“My reaction was surprise,” Estévez recalls. “I was focused on my job at the national team. I asked Gregg, ‘What do you think?’ He told me, ‘It could be a good opportunity for you because of the club. You could get into this process that the MLS club coaches get, to know how it is.’”

Estévez was one of four finalists for the job. It was the first time an MLS club had expressed interest in making him its head coach. A few qualities set him apart from his competition.

“His attention to detail, his communication skills, his ability to transmit his message, his understanding of the game,” Hunt says. “He brings a unique perspective too, with his international background. But he also has MLS coaching experience, national-team coaching experience. The other side of it was the familiarity with our team. His ability to break down and analyze our team was really impressive. The things we did well and the things we didn’t do very well that led to not the 2021 we hoped for.”

Estévez also believed his knowledge about the franchise made him a natural fit.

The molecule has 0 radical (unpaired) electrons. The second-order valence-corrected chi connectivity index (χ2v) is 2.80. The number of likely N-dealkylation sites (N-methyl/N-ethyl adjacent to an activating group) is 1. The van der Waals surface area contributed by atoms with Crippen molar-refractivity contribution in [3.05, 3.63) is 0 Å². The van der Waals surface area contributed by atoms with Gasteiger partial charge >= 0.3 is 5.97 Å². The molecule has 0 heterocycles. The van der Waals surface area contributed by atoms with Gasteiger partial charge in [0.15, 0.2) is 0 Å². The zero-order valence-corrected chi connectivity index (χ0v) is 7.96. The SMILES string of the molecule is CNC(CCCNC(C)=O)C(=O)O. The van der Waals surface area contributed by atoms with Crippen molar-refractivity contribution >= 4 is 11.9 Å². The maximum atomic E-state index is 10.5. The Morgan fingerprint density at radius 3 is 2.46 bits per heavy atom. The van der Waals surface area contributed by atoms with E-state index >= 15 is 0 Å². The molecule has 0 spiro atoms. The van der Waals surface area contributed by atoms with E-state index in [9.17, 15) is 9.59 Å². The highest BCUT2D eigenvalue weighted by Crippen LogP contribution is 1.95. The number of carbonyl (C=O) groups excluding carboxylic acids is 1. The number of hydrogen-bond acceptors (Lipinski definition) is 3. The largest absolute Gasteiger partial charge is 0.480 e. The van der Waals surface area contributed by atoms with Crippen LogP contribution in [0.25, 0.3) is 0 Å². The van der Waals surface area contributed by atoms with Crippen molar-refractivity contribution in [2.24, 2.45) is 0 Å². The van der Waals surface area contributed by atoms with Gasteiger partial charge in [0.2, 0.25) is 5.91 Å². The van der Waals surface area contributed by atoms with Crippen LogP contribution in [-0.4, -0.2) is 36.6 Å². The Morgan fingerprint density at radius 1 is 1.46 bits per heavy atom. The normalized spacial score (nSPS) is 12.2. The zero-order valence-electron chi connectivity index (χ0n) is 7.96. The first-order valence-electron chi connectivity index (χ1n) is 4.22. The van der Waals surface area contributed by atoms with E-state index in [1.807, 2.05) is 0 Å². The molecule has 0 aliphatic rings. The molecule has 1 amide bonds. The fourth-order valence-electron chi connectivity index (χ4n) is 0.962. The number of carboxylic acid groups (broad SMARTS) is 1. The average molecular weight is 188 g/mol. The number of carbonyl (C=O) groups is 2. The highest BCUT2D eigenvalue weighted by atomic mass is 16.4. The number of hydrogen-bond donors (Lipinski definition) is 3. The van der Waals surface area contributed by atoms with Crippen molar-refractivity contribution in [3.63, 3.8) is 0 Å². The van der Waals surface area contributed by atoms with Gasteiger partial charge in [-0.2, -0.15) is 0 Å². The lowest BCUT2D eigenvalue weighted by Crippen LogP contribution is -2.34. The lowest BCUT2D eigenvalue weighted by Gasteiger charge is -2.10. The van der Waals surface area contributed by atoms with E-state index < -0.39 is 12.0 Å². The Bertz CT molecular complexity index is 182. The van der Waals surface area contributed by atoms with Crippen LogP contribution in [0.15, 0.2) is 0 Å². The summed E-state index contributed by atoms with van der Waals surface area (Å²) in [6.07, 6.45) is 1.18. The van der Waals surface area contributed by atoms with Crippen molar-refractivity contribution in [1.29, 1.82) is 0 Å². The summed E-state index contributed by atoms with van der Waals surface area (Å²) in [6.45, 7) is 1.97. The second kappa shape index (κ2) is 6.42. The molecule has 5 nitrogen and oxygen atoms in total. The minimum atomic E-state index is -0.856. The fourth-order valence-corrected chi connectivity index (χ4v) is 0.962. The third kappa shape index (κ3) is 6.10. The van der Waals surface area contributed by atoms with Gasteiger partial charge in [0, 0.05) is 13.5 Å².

“If there’s one club to start coaching in MLS, for me and the familiarity I have with this club through the years and through the players in the national team, FC Dallas is the best one,” Estévez says.

The hire was announced last Dec. 2, making Estévez the ninth full-time manager in FC Dallas history. Upon his arrival, he started to mold the club in his own image. 

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Jesus Ferreira is one one of several players Estévez overlapped with on the U.S. Men's National Team. Jerome Miron-USA TODAY Sports

“I think the club already had a good base,” he says. “I think with my knowledge coming from Spain, my experience with Columbus and the national team, having worked with Gregg for a long time I could add things that in the past the other people didn’t add that could help the club grow in a different way.”

Estévez implemented a 4-3-3, bringing stability to a club that under Gonzalez had fluctuated between shapes with varying degrees of success. The addition of Paul Arriola, a veteran winger with national team experience, along with the younger players such as goalkeeper Maarten Paes, winger Alan Velasco, and left back Marco Farfan bolstered the club on the pitch. Estèvez, however, wasn’t content with just changing things between the lines.